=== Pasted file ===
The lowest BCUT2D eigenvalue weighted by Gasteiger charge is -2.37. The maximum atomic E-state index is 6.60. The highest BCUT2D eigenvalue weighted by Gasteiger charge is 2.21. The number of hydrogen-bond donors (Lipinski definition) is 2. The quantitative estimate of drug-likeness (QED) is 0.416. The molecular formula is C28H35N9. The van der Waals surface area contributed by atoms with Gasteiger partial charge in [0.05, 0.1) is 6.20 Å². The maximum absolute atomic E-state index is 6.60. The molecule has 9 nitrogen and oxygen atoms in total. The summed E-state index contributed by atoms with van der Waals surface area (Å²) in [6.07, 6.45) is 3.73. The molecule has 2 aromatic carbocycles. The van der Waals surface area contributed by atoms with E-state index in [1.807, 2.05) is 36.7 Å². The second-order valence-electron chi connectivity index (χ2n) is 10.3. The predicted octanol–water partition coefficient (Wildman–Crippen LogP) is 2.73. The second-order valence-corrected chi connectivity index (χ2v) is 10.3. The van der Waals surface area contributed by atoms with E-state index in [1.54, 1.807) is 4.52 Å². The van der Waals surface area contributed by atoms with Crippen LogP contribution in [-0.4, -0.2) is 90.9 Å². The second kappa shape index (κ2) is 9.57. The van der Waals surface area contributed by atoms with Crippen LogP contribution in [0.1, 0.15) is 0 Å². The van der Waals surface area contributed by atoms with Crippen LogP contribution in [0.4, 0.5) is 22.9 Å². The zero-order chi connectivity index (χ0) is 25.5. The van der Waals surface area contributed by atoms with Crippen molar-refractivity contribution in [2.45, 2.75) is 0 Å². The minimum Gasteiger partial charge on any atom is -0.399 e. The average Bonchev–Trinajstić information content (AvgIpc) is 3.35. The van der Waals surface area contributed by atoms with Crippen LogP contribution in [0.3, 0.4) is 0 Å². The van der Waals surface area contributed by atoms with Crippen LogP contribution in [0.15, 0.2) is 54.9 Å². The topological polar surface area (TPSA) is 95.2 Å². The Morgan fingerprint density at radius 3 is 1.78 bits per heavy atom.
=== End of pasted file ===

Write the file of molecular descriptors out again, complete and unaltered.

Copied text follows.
The lowest BCUT2D eigenvalue weighted by Gasteiger charge is -2.37. The maximum atomic E-state index is 6.60. The highest BCUT2D eigenvalue weighted by Gasteiger charge is 2.21. The number of hydrogen-bond donors (Lipinski definition) is 2. The quantitative estimate of drug-likeness (QED) is 0.416. The molecular formula is C28H35N9. The van der Waals surface area contributed by atoms with Gasteiger partial charge in [0.05, 0.1) is 6.20 Å². The maximum absolute atomic E-state index is 6.60. The molecule has 9 nitrogen and oxygen atoms in total. The summed E-state index contributed by atoms with van der Waals surface area (Å²) in [6.07, 6.45) is 3.73. The molecule has 2 aromatic carbocycles. The van der Waals surface area contributed by atoms with E-state index in [1.807, 2.05) is 36.7 Å². The second-order valence-electron chi connectivity index (χ2n) is 10.3. The predicted octanol–water partition coefficient (Wildman–Crippen LogP) is 2.73. The second-order valence-corrected chi connectivity index (χ2v) is 10.3. The van der Waals surface area contributed by atoms with E-state index in [1.54, 1.807) is 4.52 Å². The van der Waals surface area contributed by atoms with Crippen LogP contribution in [-0.4, -0.2) is 90.9 Å². The second kappa shape index (κ2) is 9.57. The van der Waals surface area contributed by atoms with Crippen LogP contribution in [0.1, 0.15) is 0 Å². The van der Waals surface area contributed by atoms with Crippen LogP contribution in [0.4, 0.5) is 22.9 Å². The zero-order chi connectivity index (χ0) is 25.5. The van der Waals surface area contributed by atoms with Crippen molar-refractivity contribution in [2.45, 2.75) is 0 Å². The minimum Gasteiger partial charge on any atom is -0.399 e. The average Bonchev–Trinajstić information content (AvgIpc) is 3.35. The van der Waals surface area contributed by atoms with Crippen LogP contribution in [0.3, 0.4) is 0 Å². The van der Waals surface area contributed by atoms with Crippen LogP contribution in [0.15, 0.2) is 54.9 Å². The topological polar surface area (TPSA) is 95.2 Å². The Morgan fingerprint density at radius 3 is 1.78 bits per heavy atom.